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said now that we know more about the accounts on the fbi website can be fortified a little bit. >> okay, i look forward to looking at that page. strikes me as a really fascinating figure. he has done all of these amazing things. he spoke seven languages, he may or may not have been in the french foreign legion, he had the kidnapping case. on if you sense of demand. why would somebody has done such amazing things and you described him as a tangle of half-truths and lies. did you get a sense of him as a man? is there an interest to come to that? >> he does come across as a
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scoundrel some people have dredged up some information about him much more damaging than anything in my book. i think like a lot of people he's a mixture of good and bad. in his case the extreme is polarized. i don't think he's out to redeem himself in this campaign against nasis but he feels very strongly about it. he is a witness that firsthand and came from poland. and feels very strongly about the effect that is. you can see it needs to oppose that. he's acting from principal.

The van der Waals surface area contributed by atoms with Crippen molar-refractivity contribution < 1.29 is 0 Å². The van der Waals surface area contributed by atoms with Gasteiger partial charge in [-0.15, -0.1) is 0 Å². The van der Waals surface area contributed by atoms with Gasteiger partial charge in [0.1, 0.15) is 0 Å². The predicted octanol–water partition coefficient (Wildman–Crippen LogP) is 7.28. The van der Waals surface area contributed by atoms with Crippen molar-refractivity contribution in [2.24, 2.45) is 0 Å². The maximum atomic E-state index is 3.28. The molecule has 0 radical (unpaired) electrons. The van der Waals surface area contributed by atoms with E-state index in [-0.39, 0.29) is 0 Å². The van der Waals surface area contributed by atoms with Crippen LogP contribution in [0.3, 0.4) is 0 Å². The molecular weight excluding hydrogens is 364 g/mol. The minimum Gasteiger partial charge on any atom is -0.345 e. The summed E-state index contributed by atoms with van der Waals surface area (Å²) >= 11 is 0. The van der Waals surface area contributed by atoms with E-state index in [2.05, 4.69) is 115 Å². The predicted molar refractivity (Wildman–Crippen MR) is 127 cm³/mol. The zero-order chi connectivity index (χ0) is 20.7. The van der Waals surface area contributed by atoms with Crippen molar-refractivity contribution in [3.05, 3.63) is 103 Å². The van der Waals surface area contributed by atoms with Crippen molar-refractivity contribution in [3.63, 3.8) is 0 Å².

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so what you have here is the development of strong moral sense inside someone whose imperfect person. i don't think that's really unique. he's one of the compatriots. but having been a ruthless and he begins to campaign for that and gives lots and lots of money away for good causes, education library and the such. nothing unusual to be a blend of good and bad. >> a fascinating figure for sure. you spoke about the prejudice